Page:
Tuesday, April 22, 2008

Yet Another Reason To Hate Vocoders.

Last week's epic Vocoder Anthology post broke the not-so-new musical phenomenon down to it's very last compound. Among the many modern-day practitioners of this artform is R&B Singer[1] and producer Akon. For those of you not familiar with Akon, a good percentage of his tunes revolve around his ex-convict back story. Apparently this guy spent 4 1/2 years in prison for running a Gone In Sixty Seconds type of car-thieving criminal enterprise. Or at least that's the story Vibe, XXL, Rolling Stone, etc. have been running for years.

Turns out, Akon's street cred ain't all it's hyped up to be.

A recent investigative report by The Smoking Gun[2] revealed that not only had Akon not been at the helm of a multimillion dollar criminal enterprise, but he also hadn't done 4 1/2 years in prison either. Quite the contrary, it turns out this moron only did a few months for getting caught in a stolen car.
In the hip-hop world, a performer's street cred can often be gauged by the number of entries on their rap sheet, the time they have spent behind bars, or the gritty details of their illicit escapades. By any of those metrics, the chart-topping R&B singer Akon appears to have compiled an exemplary outlaw resume, one brimming with scrapes from a hard knock life.

As recounted in scores of interviews since his first album, the platinum-selling "Trouble," debuted in 2004, Akon was incarcerated for a total of four-and-a-half years, including a long stretch for his role as the "ringleader of a notorious car theft operation." Akon's gang specialized in boosting Porsches, Lamborghinis, and Mercedeses, he owned four chop shops catering to "celebrities and drug dealers," and he frequently escaped from cops in high-speed pursuits. His criminal empire collapsed, though, after underlings--who "felt like they deserved more than they were getting"--cut deals and ratted him out to law enforcement. In fact, the singer not only named his company Konvict Music, but he settled on "Konvicted" for the title of his second album, which sold nearly three million copies last year.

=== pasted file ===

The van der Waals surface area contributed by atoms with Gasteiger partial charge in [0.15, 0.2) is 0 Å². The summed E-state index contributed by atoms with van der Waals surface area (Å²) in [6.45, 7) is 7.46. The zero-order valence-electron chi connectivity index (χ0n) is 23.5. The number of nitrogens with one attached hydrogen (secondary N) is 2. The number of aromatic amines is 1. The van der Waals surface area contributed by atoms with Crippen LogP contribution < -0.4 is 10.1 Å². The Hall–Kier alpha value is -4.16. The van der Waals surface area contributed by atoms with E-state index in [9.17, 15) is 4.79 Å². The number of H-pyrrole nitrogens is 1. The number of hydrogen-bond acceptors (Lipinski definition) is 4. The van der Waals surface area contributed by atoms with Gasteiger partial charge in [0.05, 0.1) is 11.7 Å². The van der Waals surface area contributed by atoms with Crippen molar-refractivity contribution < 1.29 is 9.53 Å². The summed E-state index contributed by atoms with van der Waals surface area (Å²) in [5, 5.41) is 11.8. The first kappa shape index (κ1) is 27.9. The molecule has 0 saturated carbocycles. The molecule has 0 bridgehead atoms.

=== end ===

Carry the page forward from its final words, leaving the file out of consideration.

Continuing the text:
As it turns out, however, "Kontrived" might have been a more accurate choice.

While the performer's rap sheet does include a half-dozen arrests, Akon has only been convicted of one felony, for gun possession. That 1998 New Jersey case ended with a guilty plea, for which the singer was sentenced to three years probation. Another 1998 bust, this one in suburban Atlanta, has been seized upon by Akon and transformed into the big case that purportedly sent him to prison (thanks to his snitching cohorts) for three fight-filled years. In reality, Akon was arrested for possession of a single stolen BMW and held in the DeKalb County jail for several months before prosecutors dropped all charges against him.

There was no conviction. There was no prison term between 1999 and 2002. And he was never "facing 75 years," as the singer claimed in one videotaped interview.
So, you have yet another rapper more or less trumping up his criminal record in the name of "street cred". Those of us alive in the 90's might remember gangsta raptress BOSS, a hardcore female signed to Eazy-E's Ruthless Records. She was more or less a female version of Ice Cube, but some similar investigative reporting revealed that not only wasn't she a gangster, but she was a product of a suburban middle class upbringing a private schooling who simply cooked up a false background because she knew it could be profitable. Needless to say, her career was pretty much toast immediately. I'm sure she's got a degree to fall back on.

That said, I wonder what the longterm effect on Akon's career will be. While he doesn't necessarily sing "thug anthems" (I has done songs with Gwen Stefani after all), his whole persona is built on a back story that has since been revealed to be mostly fabricated. Does this mean an immediate debit to his street cred? Will his career suffer? Does this mean the hopeful end of the Vocoder Revolution?

Only time will tell, but I guess the fundamental issue here is why artists continue to make up stories to sell records. Wouldn't the people who like Akon (assuming these folks actually exist) like him just as much if he were just a regular guy with a weapons charge, not some imaginary Nicholas Cage? I don't have the answer, maybe you do.

Question: Do you think Akon's fabricated bio will ruin his career? Why does a quasi-singer even need street cred in the first place?

Akon's Con Job [The Smoking Gun]

[1] I guess you'd call it singing. Not really sure.

[2] Uhhh, shouldn't hip-hop publications like The Source and XXL be doing this sorta investigation? I know they're largely funded by these same act's record companies advertisements, but still.

blog comments powered by Disqus

Post a Comment

Note: Only a member of this blog may post a comment.